This March, Elizabeth Floyd is directing the play “A Burial Place” by Owen Panettieri at The Wheel Theatre Company in Washington, DC.
Elizabeth Floyd is the Co-Founder and Managing Director of The Wheel Theatre Company. As a graduate of Elon University in North Carolina, Elizabeth is the author of the thesis, “Staging History through Shakespeare’s Henriad,” which she recently presented at The American Shakespeare Center’s Blackfriars Conference. She also studied abroad at the London Dramatic Academy where she was fortunate enough to study Shakespearean acting under some of the most prominent theater teachers in England. Elizabeth has had the opportunity to work at several theatres in the Virginia, DC, Maryland areas including, The American Shakespeare Center, The Kennedy Center, Arena Stage, and Centerstage.
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What is “A Burial Place” about?
“A Burial Place” is the story of three college students who return home for their annual sleepover for what they think is a night of drinking beer, gossiping about the kids they went to high school with and playing Super Smash Bros. Instead, they return home to find that their town has been rocked by a gruesome discovery out in the woods where they used to play. What was a fun night turns tense as they are forced to confront a secret that could tear their friendship apart forever.
How did you come across the script and what was your initial reaction?
I came across the script on New Play Exchange and read it on a total whim. I kid you not when I say my jaw literally dropped. As soon as I finished, I read it again and experienced the same emotions. “A Burial Place” is stunning script. It is beautiful and honest and, at some points, completely gut-wrenching, but what stands out the most to me is that it is full of heart. After I read it the first time, I could not stop thinking about it. For days, it lingered in my mind and I knew I had to bring it to life. I feel so fortunate to be working on what I consider to be one of the best scripts I have read in years.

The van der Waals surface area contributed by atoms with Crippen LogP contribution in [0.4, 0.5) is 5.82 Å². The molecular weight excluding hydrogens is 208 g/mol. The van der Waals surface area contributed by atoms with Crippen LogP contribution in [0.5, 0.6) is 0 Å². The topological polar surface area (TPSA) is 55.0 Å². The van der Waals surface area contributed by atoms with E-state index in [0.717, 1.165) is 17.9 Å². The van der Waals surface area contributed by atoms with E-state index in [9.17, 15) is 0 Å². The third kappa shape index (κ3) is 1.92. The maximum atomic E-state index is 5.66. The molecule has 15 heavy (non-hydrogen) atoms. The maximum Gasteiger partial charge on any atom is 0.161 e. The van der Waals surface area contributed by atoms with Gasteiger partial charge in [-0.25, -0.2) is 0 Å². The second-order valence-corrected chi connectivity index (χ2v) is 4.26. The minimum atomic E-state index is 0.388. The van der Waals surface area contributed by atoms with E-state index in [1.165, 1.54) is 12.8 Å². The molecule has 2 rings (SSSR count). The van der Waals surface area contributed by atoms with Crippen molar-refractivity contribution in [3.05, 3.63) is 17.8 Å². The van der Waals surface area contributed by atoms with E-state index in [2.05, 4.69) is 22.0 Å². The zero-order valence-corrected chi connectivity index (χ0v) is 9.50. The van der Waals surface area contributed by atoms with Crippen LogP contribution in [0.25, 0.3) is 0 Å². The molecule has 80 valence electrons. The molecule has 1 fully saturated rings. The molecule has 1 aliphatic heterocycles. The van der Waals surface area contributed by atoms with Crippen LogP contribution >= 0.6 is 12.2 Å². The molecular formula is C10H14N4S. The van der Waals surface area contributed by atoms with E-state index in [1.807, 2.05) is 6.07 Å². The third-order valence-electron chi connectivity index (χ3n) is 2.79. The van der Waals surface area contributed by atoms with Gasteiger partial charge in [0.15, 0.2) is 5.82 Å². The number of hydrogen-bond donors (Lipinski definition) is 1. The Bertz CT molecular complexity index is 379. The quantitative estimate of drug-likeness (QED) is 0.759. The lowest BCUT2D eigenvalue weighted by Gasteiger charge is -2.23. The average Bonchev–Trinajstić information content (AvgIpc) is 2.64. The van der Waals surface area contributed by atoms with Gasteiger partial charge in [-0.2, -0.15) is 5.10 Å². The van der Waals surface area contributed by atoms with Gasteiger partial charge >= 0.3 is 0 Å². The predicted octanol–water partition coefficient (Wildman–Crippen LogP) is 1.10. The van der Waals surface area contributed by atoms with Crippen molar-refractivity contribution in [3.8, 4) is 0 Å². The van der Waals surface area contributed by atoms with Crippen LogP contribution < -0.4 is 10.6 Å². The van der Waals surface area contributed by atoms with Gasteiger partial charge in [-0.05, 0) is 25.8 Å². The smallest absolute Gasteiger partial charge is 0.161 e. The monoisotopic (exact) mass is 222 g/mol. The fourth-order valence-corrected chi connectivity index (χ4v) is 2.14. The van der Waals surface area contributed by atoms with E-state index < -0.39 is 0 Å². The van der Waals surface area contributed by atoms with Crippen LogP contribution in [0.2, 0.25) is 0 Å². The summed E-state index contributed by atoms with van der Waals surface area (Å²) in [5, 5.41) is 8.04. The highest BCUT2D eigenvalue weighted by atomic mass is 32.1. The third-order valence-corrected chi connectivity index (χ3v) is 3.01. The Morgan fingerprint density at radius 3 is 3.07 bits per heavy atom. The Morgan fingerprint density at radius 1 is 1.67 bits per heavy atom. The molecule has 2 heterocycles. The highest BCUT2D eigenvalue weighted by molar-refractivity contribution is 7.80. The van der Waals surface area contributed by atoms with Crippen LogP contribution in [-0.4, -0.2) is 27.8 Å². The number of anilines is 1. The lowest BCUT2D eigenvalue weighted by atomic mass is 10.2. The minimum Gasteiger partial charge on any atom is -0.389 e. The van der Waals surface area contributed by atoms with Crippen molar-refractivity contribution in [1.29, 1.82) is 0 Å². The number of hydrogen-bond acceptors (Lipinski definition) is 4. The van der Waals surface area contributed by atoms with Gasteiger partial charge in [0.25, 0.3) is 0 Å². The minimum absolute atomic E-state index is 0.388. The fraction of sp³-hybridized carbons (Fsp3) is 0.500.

What can a theatregoer expect to see when they attend “A Burial Place?”
I think more than anything, the audience will fall completely in love with the play’s beautifully-realized and relatable characters. Of course, I credit this to the magic of the script, but I also have to credit our gifted actors who work perfectly in tandem with the script. I want audiences to come away knowing what these characters discover during the course of the play: that our emotions – especially joy and sadness – do not live separate from one another, that they are both essential to our growth as human beings, and that, in fact, it is our relationships with each other that give life meaning.
What is your vision as director for “A Burial Place?”
“A Burial Place” is grounded in reality- it is important that we are playing every moment with truth. My vision is for the audience to feel like they are in the room with the characters experiencing what the characters experience in the moment. I see this come to fruition during each rehearsal as our actors embody the characters and elevate my vision for the play beyond what I could have imagined.
What has the rehearsal process been like for “A Burial Place?”
I am so very fortunate to be working with three truly incredible actors- Colton Needles, Alex Lew and Philip Kershaw. From day one, they understood who these characters are and the world they live in. The process has been very collaborative. As a director, I have been following the actor’s lead just as much as they have been following mine. This is in line with our mission as a theatre company – that a wheel is only as strong as the spokes that support it; we strive to nurture a theatrical collective that trusts and relies on one another.